The British Library holds a very important collection of Sylvia Plath letters in the Ted Hughes & Leonard Baskin collection (known as Hughes-Baskin Papers). The letters from Plath range in date from circa 1958-1962 and it was in reading these letters on a visit to the British Library last March that I learned (or, re-learned if I knew and forgot) about Plath's attempt to write a poem based on the work of Esther and Leonard Baskin.
catalog record)). Plath spent some time reading up on night creatures at the Boston Public Library and the resulting poem was "Goatsucker". Plath wrote three letters to Baskin on this project, all from late 1958 or January 1959.
|Leonard Baskin's |
"Death Among the Thistles"
The second letter can be dated to before 21 January 1959. She addresses only Esther Baskin and tells her that she spent a rainy day in the library ensconced in research on goatsuckers and other night birds. She mentions Hughes' own poem on a bullfrog (called "Bullfrog"), and she asks for two weeks to write a poem on the goatsucker, a creature with which she was quite taken. She discusses several of Leonard Baskin's wood engravings on paper such as "The Seven Deadly Sins" and "Gluttony" (Baskin published a book called The Seven Deadly Sins in 1958 (The Gehenna Press; with poems by Anthony Hecht, also on the faculty of Smith College). Plath also discusses a New Year's 1958-1959 costume party they attended and that Hughes is in the process of drawing pikes.
The third letter Plath actually dated (thank you). 21 January 1959! And again it is to Esther Baskin only. In this letter, Plath encloses her poem "Goatsucker" and tells her that all the details in the poem came directly out of books. (Would I ever love to know which books!) Plath talks in good detail about their acquiring a cat, called Sappho, who was on one side the grand-cat-daughter of Thomas Mann's cat. Plath again mentions Hughes drawing many pikes, discusses the dismal Boston winter weather (lamenting no snow), and asks if Esther Baskin knows about the Robert Graves poem "Outlaws", and then she typed the first four stanzas in the letter. She enclosed "Goatsucker" in this epistle. For whatever reason (clearly poor taste), Esther Baskin did not use the poem Plath wrote for her book, though, but she did take Ted Hughes' poem "Esther's Tomcat." Maybe it Plath had called it "Esther's Goatsucker" it might have been accepted?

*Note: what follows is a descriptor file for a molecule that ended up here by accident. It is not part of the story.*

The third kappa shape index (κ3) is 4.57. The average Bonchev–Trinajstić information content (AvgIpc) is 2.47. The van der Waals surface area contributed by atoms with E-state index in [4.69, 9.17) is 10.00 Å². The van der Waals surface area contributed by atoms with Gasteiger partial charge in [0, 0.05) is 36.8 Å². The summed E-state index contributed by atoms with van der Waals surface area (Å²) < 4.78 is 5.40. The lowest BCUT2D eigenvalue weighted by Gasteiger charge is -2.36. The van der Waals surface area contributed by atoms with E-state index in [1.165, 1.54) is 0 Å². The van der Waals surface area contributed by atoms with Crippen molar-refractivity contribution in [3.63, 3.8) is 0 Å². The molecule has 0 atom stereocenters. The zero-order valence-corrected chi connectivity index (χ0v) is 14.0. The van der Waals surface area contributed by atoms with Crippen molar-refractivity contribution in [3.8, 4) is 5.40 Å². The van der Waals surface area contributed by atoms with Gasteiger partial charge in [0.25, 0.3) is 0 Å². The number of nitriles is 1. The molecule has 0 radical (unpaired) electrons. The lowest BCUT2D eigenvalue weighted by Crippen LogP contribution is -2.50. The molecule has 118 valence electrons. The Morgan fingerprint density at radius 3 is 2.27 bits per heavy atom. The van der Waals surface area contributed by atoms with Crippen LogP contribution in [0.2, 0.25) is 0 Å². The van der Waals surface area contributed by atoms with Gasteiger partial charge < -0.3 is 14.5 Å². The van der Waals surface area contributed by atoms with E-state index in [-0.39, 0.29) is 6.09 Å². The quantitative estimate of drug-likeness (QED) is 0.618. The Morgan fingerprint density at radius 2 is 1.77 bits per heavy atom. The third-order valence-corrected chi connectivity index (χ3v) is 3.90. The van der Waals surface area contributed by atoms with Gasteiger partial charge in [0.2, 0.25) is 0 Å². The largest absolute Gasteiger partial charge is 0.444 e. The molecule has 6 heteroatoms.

In addition to the three letters discussed above, the British Library holds three additional letters from Plath to Esther and/or Leonard Baskin. These are dated 28 April 1959; 26 April 1961; and 16 April 1962. Here is a brief synopsis of the letters, which all can be found in Add Ms 83684.